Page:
March 29, 2019

New brain atlas of transgenic mouse disease models shared via the Human Brain Project infrastructure

In a recent Scientific Data paper, researchers from the University of Oslo and The Baylor College of Medicine in Houston present a novel online brain atlas of transgenic mouse lines that are used to generate mouse models of brain diseases, in which gene activity (so called “expression”) can be regulated by administration of the compound tetracycline. This allows researchers to investigate the effects of a transgene by reversibly turning its expression on or off in a controlled experimental setting. Changing the expression of specific disease-related genes in animal models allows researchers to gain important insights into to molecular origins of neurodegenerative and other diseases of the brain in preclinical research.

Three-dimensional visualization of where in the brain a regulatable gene promoter is expressed in four different transgenic mice. Reference to Lillehaug et al., 2019.

“This atlas shows us where in the brain each line controls expression of tetracycline-responsive transgenes, and therefore makes it easier to select the most appropriate conditional line for models of specific brain diseases”, explains Professor Joanna Jankowsky, who develops transgenic mouse models to unravel the molecular basis of Alzheimer’s disease. “By registering brain-wide series of histological section images to a common reference atlas, it becomes easier to compare where in the brain specific transgenes are expressed”, says PhD student Sveinung Lillehaug, who performed the anatomical analyses in the study.

The atlas is publicly shared via the research infrastructure established by the EU Human Brain Project. Professor Jan Bjaalie, HBP Infrastructure Operations Director, concludes that the project has been fruitful. – "This project is the first to share data with digital object identifiers (DOIs) issued from the Human Brain Project, Bjaalie says, “all data are assigned metadata, spatially defined in a reference atlas, and shared in accordance with the FAIR principles stating that data should be Findable, Accessible, Interoperable and Reuseable.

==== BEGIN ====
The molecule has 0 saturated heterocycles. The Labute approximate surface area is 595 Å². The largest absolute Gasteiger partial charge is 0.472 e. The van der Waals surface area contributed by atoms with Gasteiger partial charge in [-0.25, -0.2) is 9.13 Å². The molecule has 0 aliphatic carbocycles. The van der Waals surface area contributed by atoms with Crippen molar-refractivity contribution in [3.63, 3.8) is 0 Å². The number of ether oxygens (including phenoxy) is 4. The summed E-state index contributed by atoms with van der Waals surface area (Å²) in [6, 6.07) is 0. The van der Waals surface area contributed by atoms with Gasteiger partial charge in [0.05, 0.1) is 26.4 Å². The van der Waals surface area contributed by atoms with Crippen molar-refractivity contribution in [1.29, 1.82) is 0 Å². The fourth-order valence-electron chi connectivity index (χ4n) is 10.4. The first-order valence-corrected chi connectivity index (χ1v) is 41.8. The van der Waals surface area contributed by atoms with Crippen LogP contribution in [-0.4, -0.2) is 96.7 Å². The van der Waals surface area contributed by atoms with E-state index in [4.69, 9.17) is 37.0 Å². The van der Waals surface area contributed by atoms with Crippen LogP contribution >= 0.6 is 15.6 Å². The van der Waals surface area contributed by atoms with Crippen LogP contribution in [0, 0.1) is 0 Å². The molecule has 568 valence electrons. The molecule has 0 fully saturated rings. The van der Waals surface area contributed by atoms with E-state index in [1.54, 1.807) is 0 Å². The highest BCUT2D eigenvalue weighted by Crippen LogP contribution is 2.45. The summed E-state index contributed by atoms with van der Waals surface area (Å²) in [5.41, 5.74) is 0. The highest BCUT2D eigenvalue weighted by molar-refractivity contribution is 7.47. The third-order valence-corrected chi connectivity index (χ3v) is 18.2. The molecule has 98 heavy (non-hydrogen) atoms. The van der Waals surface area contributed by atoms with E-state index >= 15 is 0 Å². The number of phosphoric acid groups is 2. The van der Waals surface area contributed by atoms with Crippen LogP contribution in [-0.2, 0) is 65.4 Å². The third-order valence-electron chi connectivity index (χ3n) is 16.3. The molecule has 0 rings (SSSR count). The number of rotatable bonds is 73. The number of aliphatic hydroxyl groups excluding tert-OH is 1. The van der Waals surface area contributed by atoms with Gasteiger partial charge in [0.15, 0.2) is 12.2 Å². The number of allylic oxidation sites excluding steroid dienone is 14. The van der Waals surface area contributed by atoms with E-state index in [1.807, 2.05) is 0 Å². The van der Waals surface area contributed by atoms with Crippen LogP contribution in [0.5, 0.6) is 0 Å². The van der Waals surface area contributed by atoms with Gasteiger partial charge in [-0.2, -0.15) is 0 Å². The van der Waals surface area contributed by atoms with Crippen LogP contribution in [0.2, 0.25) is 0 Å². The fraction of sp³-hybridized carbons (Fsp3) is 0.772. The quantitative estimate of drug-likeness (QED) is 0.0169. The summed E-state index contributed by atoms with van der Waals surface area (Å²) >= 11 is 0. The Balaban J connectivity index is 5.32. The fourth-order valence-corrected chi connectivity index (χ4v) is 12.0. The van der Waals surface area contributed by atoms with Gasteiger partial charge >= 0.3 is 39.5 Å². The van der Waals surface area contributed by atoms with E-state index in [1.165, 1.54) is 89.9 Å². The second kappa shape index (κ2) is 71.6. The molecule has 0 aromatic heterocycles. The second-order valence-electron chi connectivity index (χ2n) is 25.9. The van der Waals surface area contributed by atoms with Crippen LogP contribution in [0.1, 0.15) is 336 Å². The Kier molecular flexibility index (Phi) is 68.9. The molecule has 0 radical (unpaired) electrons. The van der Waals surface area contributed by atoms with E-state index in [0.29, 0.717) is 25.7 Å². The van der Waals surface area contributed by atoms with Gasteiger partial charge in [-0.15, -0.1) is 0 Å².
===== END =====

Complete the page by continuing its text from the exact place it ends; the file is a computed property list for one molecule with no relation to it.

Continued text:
In the HBP, brain scientists and computing experts work together to handle the extremely large and heterogeneous datasets generated by modern neuroscience methods, and develop the technology and workflows for investigating the brain with High Performance Computing – both for the rodent and human brain. The resulting atlas and analytics tools are available to researchers around the world through their web browser. Dedicated support teams help researchers who want to use these ressources or integrate their data.

Project supervisor Professor Trygve Leergaard hopes that the community discovers the value of the collection, and encourages researchers who work with these conditional models to use the Human Brain Project pipeline to contribute their own data to the collection.

Original Publication:
Brain-wide distribution of reporter expression in five transgenic tetracycline-transactivator mouse lines. Sveinung Lillehaug, Michael J. Yetman, Maja A. Puchades, Martyna M. Checinska, Heidi Kleven, Joanna L. Jankowsky, Jan G. Bjaalie & Trygve B. Leergaard
Scientific Data volume 6, Article number: 190028 (2019)

See also:

Watch: Data integration and interactive use of HBP’s brain Atlas systems
The HBP atlas systems offer a way to integrate vast and heterogeneous neuroscience data into common frameworks and better understand the multilevel organization of the brain. A new video with HBP Infrastructure Operations Director Jan Bjaalie explains the key principles of HBP workflows used for registration of data into common reference atlases. 


Linking gene expression to human brain microstructure
24. 04. 2018 A team of researchers from the European Human Brain Project (HBP) has developed the JuBrain Gene Expression tool (JuGEx) that combines the benefits of a genetic and an anatomical atlas. Using JuGEx, the scientists found differentially expressed candidate genes for major depressive disorder in a disease-affected part of the brain.